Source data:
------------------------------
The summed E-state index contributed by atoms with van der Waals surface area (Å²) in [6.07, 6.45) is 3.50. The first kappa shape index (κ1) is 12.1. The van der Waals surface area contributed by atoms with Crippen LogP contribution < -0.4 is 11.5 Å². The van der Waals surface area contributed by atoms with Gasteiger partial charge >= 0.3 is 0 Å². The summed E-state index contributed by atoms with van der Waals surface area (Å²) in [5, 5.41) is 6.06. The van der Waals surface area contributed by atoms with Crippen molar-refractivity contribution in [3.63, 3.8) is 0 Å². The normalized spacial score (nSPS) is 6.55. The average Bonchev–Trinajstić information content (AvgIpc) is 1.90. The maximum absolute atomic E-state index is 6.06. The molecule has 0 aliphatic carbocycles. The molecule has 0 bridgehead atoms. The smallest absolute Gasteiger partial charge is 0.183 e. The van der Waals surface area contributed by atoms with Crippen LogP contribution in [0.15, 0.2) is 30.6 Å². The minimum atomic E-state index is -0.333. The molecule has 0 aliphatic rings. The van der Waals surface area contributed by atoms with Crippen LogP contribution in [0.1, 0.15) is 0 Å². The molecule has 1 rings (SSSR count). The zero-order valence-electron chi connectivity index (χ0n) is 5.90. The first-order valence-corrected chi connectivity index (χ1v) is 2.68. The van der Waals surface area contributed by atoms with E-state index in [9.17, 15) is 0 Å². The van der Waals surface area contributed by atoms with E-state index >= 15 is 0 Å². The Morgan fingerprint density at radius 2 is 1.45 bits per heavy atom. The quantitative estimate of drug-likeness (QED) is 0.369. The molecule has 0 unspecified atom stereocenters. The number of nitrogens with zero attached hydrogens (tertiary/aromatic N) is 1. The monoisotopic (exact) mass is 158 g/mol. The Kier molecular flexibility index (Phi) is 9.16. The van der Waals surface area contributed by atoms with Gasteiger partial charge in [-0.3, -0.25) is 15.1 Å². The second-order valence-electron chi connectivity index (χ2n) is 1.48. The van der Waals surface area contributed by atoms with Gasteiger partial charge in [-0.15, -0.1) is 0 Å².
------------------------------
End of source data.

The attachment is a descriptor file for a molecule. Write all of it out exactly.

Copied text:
The summed E-state index contributed by atoms with van der Waals surface area (Å²) in [6.07, 6.45) is 3.50. The first kappa shape index (κ1) is 12.1. The van der Waals surface area contributed by atoms with Crippen LogP contribution < -0.4 is 11.5 Å². The van der Waals surface area contributed by atoms with Gasteiger partial charge >= 0.3 is 0 Å². The summed E-state index contributed by atoms with van der Waals surface area (Å²) in [5, 5.41) is 6.06. The van der Waals surface area contributed by atoms with Crippen molar-refractivity contribution in [3.63, 3.8) is 0 Å². The normalized spacial score (nSPS) is 6.55. The average Bonchev–Trinajstić information content (AvgIpc) is 1.90. The maximum absolute atomic E-state index is 6.06. The molecule has 0 aliphatic carbocycles. The molecule has 0 bridgehead atoms. The smallest absolute Gasteiger partial charge is 0.183 e. The van der Waals surface area contributed by atoms with Crippen LogP contribution in [0.15, 0.2) is 30.6 Å². The minimum atomic E-state index is -0.333. The molecule has 0 aliphatic rings. The van der Waals surface area contributed by atoms with Crippen LogP contribution in [0.1, 0.15) is 0 Å². The molecule has 1 rings (SSSR count). The zero-order valence-electron chi connectivity index (χ0n) is 5.90. The first-order valence-corrected chi connectivity index (χ1v) is 2.68. The van der Waals surface area contributed by atoms with E-state index in [9.17, 15) is 0 Å². The van der Waals surface area contributed by atoms with E-state index >= 15 is 0 Å². The Morgan fingerprint density at radius 2 is 1.45 bits per heavy atom. The quantitative estimate of drug-likeness (QED) is 0.369. The molecule has 0 unspecified atom stereocenters. The number of nitrogens with zero attached hydrogens (tertiary/aromatic N) is 1. The monoisotopic (exact) mass is 158 g/mol. The Kier molecular flexibility index (Phi) is 9.16. The van der Waals surface area contributed by atoms with Gasteiger partial charge in [-0.3, -0.25) is 15.1 Å². The second-order valence-electron chi connectivity index (χ2n) is 1.48. The van der Waals surface area contributed by atoms with Gasteiger partial charge in [-0.15, -0.1) is 0 Å².